Last updated on August 2019

Neoadjuvant Treatment of HER2 Positive Early High-risk and Locally Advanced Breast Cancer

Brief description of study

n the present study the neoadjuvant approach with the anti-HER2 trastuzumab and pertuzumab combined with carboplatin and paclitaxel will be used to compare the Event-Free Survival (EFS) in regimens with and without atezolizumab. Following the neoadjuvant part of the study, after surgery all patients will continue to receive trastuzumab and pertuzumab to complete one year of anti-HER2 therapy. Similarly, patients allocated to receive atezolizumab will continue atezolizumab to complete one year In addition, several IHC and molecular assays will be performed before and during the period of chemotherapy administration and at surgery with the goal of defining a marker of efficacy to be later validated in a larger adjuvant setting.

Detailed Study Description

Dual targeting of HER2 with trastuzumab and pertuzumab in HER2-positive breast cancer is linked to clinical evidence of reversal of initial resistance to trastuzumab (Baselga J et al, J Clin Oncol 2010) in cases progressing on trastuzumab therapy, and in dramatic improvement in progression free and overall survival when the two monoclonal antibodies are used in combination with docetaxel (THP regimen) as first line therapy of metastatic disease as shown in the CLEOPATRA study (Swain S et al, ESMO abstract 2014). The randomized NeoSphere study showed that the same THP regimen given for 4 cycles as neoadjuvant treatment increased the rate of pathologic complete response (pCR) over that with conventional docetaxel and trastuzumab or docetaxel and pertuzumab (Gianni L et al, Lancet Oncol 2012).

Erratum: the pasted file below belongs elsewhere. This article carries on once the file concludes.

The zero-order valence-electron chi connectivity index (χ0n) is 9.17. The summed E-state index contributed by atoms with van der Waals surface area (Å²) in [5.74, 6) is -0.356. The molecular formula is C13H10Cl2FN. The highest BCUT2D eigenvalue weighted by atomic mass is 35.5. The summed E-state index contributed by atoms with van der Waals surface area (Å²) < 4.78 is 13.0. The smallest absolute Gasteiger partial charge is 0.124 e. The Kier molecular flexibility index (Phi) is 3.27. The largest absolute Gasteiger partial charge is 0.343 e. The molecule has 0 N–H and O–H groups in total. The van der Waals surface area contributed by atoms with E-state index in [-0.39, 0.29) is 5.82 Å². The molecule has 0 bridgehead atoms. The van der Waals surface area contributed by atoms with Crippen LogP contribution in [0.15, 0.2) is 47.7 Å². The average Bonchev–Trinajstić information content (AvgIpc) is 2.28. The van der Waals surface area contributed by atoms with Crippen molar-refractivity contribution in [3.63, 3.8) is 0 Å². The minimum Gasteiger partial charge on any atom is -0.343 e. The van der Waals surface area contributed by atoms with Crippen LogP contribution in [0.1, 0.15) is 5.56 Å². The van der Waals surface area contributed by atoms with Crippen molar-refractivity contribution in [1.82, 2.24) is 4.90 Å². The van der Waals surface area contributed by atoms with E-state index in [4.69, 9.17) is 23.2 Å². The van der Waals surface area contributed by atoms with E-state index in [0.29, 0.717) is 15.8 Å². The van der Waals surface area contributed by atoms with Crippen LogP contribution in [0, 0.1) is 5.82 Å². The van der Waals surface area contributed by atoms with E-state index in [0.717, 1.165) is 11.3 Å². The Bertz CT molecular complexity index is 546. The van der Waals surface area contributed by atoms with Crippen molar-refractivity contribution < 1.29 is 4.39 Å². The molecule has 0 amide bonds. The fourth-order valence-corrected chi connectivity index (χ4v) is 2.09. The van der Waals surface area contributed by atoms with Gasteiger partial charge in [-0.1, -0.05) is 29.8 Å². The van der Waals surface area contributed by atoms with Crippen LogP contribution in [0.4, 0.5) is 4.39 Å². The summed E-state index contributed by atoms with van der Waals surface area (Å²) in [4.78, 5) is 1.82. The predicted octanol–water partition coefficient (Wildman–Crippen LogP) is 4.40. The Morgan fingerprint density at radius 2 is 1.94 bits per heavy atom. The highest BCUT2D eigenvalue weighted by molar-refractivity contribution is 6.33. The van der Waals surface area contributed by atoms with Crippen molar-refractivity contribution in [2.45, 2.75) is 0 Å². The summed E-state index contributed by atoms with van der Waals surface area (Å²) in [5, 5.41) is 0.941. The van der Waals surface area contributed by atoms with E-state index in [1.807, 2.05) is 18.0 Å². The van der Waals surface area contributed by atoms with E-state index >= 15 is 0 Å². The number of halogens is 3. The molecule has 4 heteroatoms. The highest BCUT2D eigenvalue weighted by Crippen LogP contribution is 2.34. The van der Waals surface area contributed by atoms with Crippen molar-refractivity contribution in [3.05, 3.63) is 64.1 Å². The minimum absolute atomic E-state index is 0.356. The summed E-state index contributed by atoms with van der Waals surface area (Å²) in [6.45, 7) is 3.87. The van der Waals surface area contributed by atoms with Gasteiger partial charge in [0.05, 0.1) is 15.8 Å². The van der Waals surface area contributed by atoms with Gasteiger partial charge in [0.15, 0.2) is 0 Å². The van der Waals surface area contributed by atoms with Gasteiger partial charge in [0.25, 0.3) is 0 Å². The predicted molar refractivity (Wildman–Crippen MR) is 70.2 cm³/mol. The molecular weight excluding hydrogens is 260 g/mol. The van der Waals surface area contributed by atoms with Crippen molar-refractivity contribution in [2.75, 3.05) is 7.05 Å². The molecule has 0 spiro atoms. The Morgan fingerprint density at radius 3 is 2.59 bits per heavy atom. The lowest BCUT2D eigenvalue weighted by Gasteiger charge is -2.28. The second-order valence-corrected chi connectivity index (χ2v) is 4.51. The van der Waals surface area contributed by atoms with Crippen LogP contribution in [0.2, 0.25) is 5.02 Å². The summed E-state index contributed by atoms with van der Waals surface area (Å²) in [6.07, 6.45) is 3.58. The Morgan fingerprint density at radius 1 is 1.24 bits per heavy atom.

Encouraging clinical data emerging in the field of tumor immunotherapy have demonstrated that therapies focused on enhancing T cell responses against cancer can result in a significant survival benefit in patients with advanced malignancies (Hodi FS and Dranoff G, J Cutan Pathol 2010; Kantoff PW et al, New Engl J Med 2010; Chen DS et al, Clin Cancer Res 2012). Many human tumors have been found to overexpress PD L1, which acts to suppress anti tumor immunity. PD 1 is an inhibitory receptor expressed on T cells following T cell activation, which is sustained in states of chronic stimulation, such as in chronic infection or canc Atezolizumab is a human monoclonal antibody containing an engineered Fc-domain to optimize efficacy and safety that targets PD-L1 and blocks binding of its receptors, including PD-1 and B7.1.

In addition to being involved in the natural progression of cancer, immunity can affect the activity of various anticancer agents. Accordingly, recent evidence suggests that some chemotherapeutic drugs, such as anthracyclines and oxaliplatin, rely on the induction of anticancer immune responses. Immune responses also play a major role in the efficacy of targeted therapies with monoclonal antibodies (Stagg J et al, Breast Care 2012). Studies have shown monoclonal antibodies such as trastuzumab and rituximab rely in part on immunemediated killing through antibody-dependent cellular cytotoxicity (ADCC). While innate immune responses appear to be important for tumor antigen-targeted monoclonal antibody therapies, recent studies in mice and correlative clinical evidence suggest that trastuzumab may also stimulate adaptive antitumor immunity. These studies raise the possibility that combination strategies may be used to capitalize on the adaptive tumor-specific immunity generated by anti-HER2 monoclonal antibodies.

Based on these considerations, we plan to conduct a randomized neoadjuvant study of the combination of trastuzumab, pertuzumab, carboplatin and paclitaxel with or without atezolizumab in women with early high-risk and locally advanced HER2-positive suitable for neoadjuvant therapy. One study arm will also include anthracycline and cyclophosphamide.

Clinical Study Identifier: NCT03595592

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